Focus:
The focus of the consultation should be to provide you with an understanding of the legal process and your rights.  The primary concern should be to produce the best possible result for you and your family at the least emotional and financial cost to you.

The Followup:
It is good practice, and also required by the Pennsylvania Rules of Legal Ethics, for the attorney to follow up in writing with a detailed explanation of the method by which legal charges are calculated and  you are to be billed.  This will be in the form of a "retainer letter" which you will be asked to read thoroughly, and return in an envelope provided.

And Remember:
You are the client.  Your family law attorney is experienced in domestic matters and accustomed to the emotional turmoil such issues can create.  She will be sensitive to your situation and that of your children, and is ethically bound to hold all communications from you in strict confidentiality.  It is your choice whom you wish to hire to help you with your family law matter.  If you feel uncomfortable with the attorney, seek further.

Arrange to speak with an experienced family lawyer at our office by calling:
(215) 348-5448 or click on the email link above





What should I expect in a divorce proceeding?  An overview.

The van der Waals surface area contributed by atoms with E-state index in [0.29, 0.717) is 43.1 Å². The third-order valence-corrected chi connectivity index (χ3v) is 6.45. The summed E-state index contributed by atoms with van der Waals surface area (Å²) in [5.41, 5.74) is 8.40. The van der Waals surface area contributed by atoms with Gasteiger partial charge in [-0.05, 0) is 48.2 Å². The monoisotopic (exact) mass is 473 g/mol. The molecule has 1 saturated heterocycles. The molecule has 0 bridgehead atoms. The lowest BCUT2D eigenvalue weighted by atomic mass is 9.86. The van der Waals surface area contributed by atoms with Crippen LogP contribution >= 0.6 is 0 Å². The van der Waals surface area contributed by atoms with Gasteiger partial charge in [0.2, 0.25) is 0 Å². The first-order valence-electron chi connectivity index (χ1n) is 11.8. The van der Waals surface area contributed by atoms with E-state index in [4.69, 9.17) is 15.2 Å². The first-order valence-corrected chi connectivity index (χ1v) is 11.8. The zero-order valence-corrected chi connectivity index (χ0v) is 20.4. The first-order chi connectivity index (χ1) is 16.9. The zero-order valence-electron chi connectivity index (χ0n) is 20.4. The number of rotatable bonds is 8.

by Ilene Young, Esquire

The law of divorce in Pennsylvania is controlled by Statute. Statutory language is linked to the relevant text in the following article.

Although some divorces are very simple and can be handled with a minimum amount of red tape and delay, other divorces are more complicated and can take many different courses. The following is a basic outline of the divorce process.

Divorce Complaint: 
Husband or wife contacts a lawyer, who prepares a Complaint for Divorce,stating grounds for divorce, and including all other "claims" related to settlement and dissolution of the legal marriage.  Related matters may include:

  • Custody: the legal and physical custody of any children of the marriage
  • Support: support for dependent spouse and minor children of the marriage
  • Alimony pendente lite:  temporary support for a spouse during the course of the litigation;
  • Equitable Distribution:  division and distribution of the property of the marriage.
Each related claim may be settled informally or formally, or may be listed for hearing before the court.

Grounds for divorce:
In Pennsylvania, most divorces are No Fault, although 'fault grounds' divorces are available.  A party may also establish grounds for divorce through proof of two year's separation.
Filing:
The petition is filed with the court in the county in which the spouse resides.  A statutory filing fee is required. 

Service:
"Notice" of the filing together with the Complaint are served on the other spouse. The served spouse may file an Answer and/or Counterclaim.

Timeframes: